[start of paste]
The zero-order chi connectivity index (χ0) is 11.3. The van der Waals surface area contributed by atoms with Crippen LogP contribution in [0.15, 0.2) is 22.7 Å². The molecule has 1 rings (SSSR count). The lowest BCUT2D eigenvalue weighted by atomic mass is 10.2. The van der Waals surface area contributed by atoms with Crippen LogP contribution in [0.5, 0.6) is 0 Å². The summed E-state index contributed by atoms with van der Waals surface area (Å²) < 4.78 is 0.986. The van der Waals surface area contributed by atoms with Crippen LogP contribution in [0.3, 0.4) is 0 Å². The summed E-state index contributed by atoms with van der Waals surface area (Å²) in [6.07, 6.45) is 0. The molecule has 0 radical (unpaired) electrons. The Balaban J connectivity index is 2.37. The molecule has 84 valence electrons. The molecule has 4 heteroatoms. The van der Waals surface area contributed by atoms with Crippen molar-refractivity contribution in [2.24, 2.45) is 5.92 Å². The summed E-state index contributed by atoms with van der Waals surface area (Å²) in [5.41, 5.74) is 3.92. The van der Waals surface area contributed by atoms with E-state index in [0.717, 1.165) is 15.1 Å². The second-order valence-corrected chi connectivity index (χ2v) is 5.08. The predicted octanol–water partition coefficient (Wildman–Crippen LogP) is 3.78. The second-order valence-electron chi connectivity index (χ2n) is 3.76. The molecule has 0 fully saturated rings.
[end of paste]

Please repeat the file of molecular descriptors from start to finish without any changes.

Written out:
The zero-order chi connectivity index (χ0) is 11.3. The van der Waals surface area contributed by atoms with Crippen LogP contribution in [0.15, 0.2) is 22.7 Å². The molecule has 1 rings (SSSR count). The lowest BCUT2D eigenvalue weighted by atomic mass is 10.2. The van der Waals surface area contributed by atoms with Crippen LogP contribution in [0.5, 0.6) is 0 Å². The summed E-state index contributed by atoms with van der Waals surface area (Å²) < 4.78 is 0.986. The van der Waals surface area contributed by atoms with Crippen LogP contribution in [0.3, 0.4) is 0 Å². The summed E-state index contributed by atoms with van der Waals surface area (Å²) in [6.07, 6.45) is 0. The molecule has 0 radical (unpaired) electrons. The Balaban J connectivity index is 2.37. The molecule has 84 valence electrons. The molecule has 4 heteroatoms. The van der Waals surface area contributed by atoms with Crippen molar-refractivity contribution in [2.24, 2.45) is 5.92 Å². The summed E-state index contributed by atoms with van der Waals surface area (Å²) in [5.41, 5.74) is 3.92. The van der Waals surface area contributed by atoms with E-state index in [0.717, 1.165) is 15.1 Å². The second-order valence-corrected chi connectivity index (χ2v) is 5.08. The predicted octanol–water partition coefficient (Wildman–Crippen LogP) is 3.78. The second-order valence-electron chi connectivity index (χ2n) is 3.76. The molecule has 0 fully saturated rings.